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Small intestinal bacterial overgrowth


Small intestinal bacterial overgrowth (SIBO) is a disorder whereby bacteria excessively grows in the small intestine; it is not a severe disorder and does not lead to organ damage. In its normal physiological state, the small intestine contains a small amount of bacteria, approximately 103-104 bacteria per milliliter. Bacteria ingested through eating are predominantly killed by gastric acid, which means that only minimal amounts of bacteria are detectable in the small intestine. The large intestine, on the contrary, houses a thick layer of bacteria consisting of approximately 1010-1012 bacteria per milliliter. These bacteria have numerous physiological functions, one of which is the further digestion of fermented food from the small intestine. Both the ileocecal valve, which separates the small intestine from the large intestine, and peristaltic waves, which ensure that digestive tract muscles contract smoothly, prevent the infiltration of large intestine bacterial flora into the small intestine. Additional mechanisms which prevent the spread of bacteria in the small intestine include immunoglobulins in the mucous membrane, pancreatic juice, and gall bladder bile.


Symptoms of SIBO can present 30-90 minutes after eating and they are triggered by bacteria caused malabsorption. On account of the build-up of gas, someone with SIBO usually feels bloated, experiences excessive flatulence, burps, and has bad breath. The pressure in the stomach resulting from gas can also cause nausea, heartburn, and spastic abdominal pain primarily located near the navel and right lower abdomen. Such symptoms can hinder the smooth contraction of digestive tract muscles (peristalsis) and lead to constipation or even diarrhea. Moreover, accelerated peristalsis means that certain fatty acids, vitamin B12 and iron are not well-absorbed and can subsequently lead to fatty stool, weight loss, and a deficiency state.

Chronic symptoms such as increased flatulence, colicky abdominal pain, and malabsorption can have a negative impact on a person’s quality of life.

Blind loop syndrome is a form of SIBO which ensues after abdominal surgery. The normal bacterial flora in the small intestine proliferates to an extent which significantly deranges the normal physiological processes of digestion and absorption.

If gas enters the large intestine, it collects and can cause pain on both sides of the ribs. In extreme cases, pressure on the diaphragm can lead to heart pain, shortness of breath, changes in skin pigment, and even exhaustion. In a nutshell, chronic digestion problems can reduce one’s overall well-being.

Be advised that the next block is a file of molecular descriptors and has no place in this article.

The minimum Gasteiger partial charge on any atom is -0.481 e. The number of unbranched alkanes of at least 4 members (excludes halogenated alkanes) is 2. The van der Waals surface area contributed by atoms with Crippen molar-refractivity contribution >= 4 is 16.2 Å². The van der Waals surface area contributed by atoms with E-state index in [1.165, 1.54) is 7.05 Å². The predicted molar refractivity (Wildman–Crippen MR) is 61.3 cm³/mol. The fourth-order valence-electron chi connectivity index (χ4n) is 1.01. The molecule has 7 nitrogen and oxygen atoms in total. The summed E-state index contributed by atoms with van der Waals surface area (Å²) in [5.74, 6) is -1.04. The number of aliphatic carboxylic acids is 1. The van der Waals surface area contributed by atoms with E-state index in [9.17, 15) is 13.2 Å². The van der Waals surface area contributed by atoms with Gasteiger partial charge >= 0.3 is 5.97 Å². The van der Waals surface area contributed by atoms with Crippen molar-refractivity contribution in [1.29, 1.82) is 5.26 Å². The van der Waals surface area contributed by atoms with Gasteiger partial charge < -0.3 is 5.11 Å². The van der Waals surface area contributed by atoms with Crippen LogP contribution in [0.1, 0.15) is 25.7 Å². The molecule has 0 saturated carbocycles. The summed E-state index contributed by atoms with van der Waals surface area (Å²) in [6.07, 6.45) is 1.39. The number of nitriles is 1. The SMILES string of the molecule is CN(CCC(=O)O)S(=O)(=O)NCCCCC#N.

Medical examinations and diagnosis

SIBO can be diagnosed via a hydrogen breath test with lactose or glucose. After drinking a sugar solution, doctors measure hydrogen levels in the patient’s breath four times (during the lactose test, blood sugar levels are also measured). If a patient has SIBO, the presence of extra gas is detected through a noticeable increase in hydrogen levels. For the lactose test, doctors can also check whether the patient is lactose intolerant. In addition to the hydrogen breath test, patients can have secretion from the jejunum examined. A bacteria value exceeding 105/ml is a clear indication of SIBO.

It is necessary to differentially diagnose SIBO due to the general symptoms associated with it and the fact that SIBO can hide other digestive tract diseases. Diagnostic tests for this purpose include gastroscopy (for helicobacter and coeliac diseases), a histological examination for atrophic gastritis, colonoscopy (to exclude malignant or inflammatory stenosis, fistulas, and diverticulitis) and ultra sound examinations of the abdomen. For special cases, an MRI may be required. Lab tests are used to rule out diseases such as liver cirrhosis, diabetes, or AIDS, all of which can induce SIBO. Furthermore, hydrogen breath tests should be carried out to exclude the possibility of lactose and fructose intolerance while a stool examination can exclude pancreatic insufficiency and the presence of pathogenic bacteria or parasites. The prolonged use of anti-acid pills can be another promoter of SIBO.

Medical treatment

SIBO can be cured by taking antibiotics and other medication. Antibiotics like rifaximin, cotrimoxazol or metronidazol are widely recommended to treat SIBO. Supplementary probiotics like saccharomyces-cerevisiae can also be taken to combat the disorder. Should the onset of SIBO be caused by another disease, the patient would have to have this underlying disease treated as well.

Clinical course of the disease and prognosis

Overall, SIBO can cause chronic dysfunction of digestion and a general indisposition. It is easy to diagnose and can be healed with high efficacy.